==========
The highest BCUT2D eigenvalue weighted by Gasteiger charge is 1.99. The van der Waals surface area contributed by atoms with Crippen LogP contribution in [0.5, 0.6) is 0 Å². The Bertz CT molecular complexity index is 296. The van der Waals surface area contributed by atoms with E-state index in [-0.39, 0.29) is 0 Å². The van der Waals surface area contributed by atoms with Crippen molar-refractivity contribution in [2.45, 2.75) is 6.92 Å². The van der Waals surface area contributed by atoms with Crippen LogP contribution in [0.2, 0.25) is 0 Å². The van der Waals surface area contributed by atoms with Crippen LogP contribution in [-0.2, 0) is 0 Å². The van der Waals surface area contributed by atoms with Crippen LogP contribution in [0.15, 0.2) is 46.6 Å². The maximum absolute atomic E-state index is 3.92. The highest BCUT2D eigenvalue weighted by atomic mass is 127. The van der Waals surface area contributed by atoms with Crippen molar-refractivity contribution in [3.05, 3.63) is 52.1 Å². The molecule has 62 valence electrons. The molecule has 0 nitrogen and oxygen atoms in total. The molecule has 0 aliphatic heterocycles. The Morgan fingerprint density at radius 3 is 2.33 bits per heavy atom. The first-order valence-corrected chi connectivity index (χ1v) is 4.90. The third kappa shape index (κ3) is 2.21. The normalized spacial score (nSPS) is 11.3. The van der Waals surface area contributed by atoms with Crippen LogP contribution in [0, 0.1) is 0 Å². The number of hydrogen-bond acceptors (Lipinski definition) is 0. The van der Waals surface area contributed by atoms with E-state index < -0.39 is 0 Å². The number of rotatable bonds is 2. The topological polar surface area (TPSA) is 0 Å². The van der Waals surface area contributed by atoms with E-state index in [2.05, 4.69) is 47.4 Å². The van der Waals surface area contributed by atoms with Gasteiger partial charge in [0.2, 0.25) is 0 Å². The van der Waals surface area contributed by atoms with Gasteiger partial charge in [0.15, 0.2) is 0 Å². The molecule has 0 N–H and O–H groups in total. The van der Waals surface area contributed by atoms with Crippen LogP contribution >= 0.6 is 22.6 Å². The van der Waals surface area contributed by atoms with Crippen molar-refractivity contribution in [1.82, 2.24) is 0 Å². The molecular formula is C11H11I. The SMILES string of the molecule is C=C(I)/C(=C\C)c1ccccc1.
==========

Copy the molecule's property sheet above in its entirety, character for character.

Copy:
The highest BCUT2D eigenvalue weighted by Gasteiger charge is 1.99. The van der Waals surface area contributed by atoms with Crippen LogP contribution in [0.5, 0.6) is 0 Å². The Bertz CT molecular complexity index is 296. The van der Waals surface area contributed by atoms with E-state index in [-0.39, 0.29) is 0 Å². The van der Waals surface area contributed by atoms with Crippen molar-refractivity contribution in [2.45, 2.75) is 6.92 Å². The van der Waals surface area contributed by atoms with Crippen LogP contribution in [0.2, 0.25) is 0 Å². The van der Waals surface area contributed by atoms with Crippen LogP contribution in [-0.2, 0) is 0 Å². The van der Waals surface area contributed by atoms with Crippen LogP contribution in [0.15, 0.2) is 46.6 Å². The maximum absolute atomic E-state index is 3.92. The highest BCUT2D eigenvalue weighted by atomic mass is 127. The van der Waals surface area contributed by atoms with Crippen molar-refractivity contribution in [3.05, 3.63) is 52.1 Å². The molecule has 62 valence electrons. The molecule has 0 nitrogen and oxygen atoms in total. The molecule has 0 aliphatic heterocycles. The Morgan fingerprint density at radius 3 is 2.33 bits per heavy atom. The first-order valence-corrected chi connectivity index (χ1v) is 4.90. The third kappa shape index (κ3) is 2.21. The normalized spacial score (nSPS) is 11.3. The van der Waals surface area contributed by atoms with Crippen LogP contribution in [0, 0.1) is 0 Å². The number of hydrogen-bond acceptors (Lipinski definition) is 0. The van der Waals surface area contributed by atoms with E-state index < -0.39 is 0 Å². The number of rotatable bonds is 2. The topological polar surface area (TPSA) is 0 Å². The van der Waals surface area contributed by atoms with E-state index in [2.05, 4.69) is 47.4 Å². The van der Waals surface area contributed by atoms with Gasteiger partial charge in [0.2, 0.25) is 0 Å². The van der Waals surface area contributed by atoms with Gasteiger partial charge in [0.15, 0.2) is 0 Å². The molecule has 0 N–H and O–H groups in total. The van der Waals surface area contributed by atoms with Crippen LogP contribution >= 0.6 is 22.6 Å². The van der Waals surface area contributed by atoms with Crippen molar-refractivity contribution in [1.82, 2.24) is 0 Å². The molecular formula is C11H11I. The SMILES string of the molecule is C=C(I)/C(=C\C)c1ccccc1.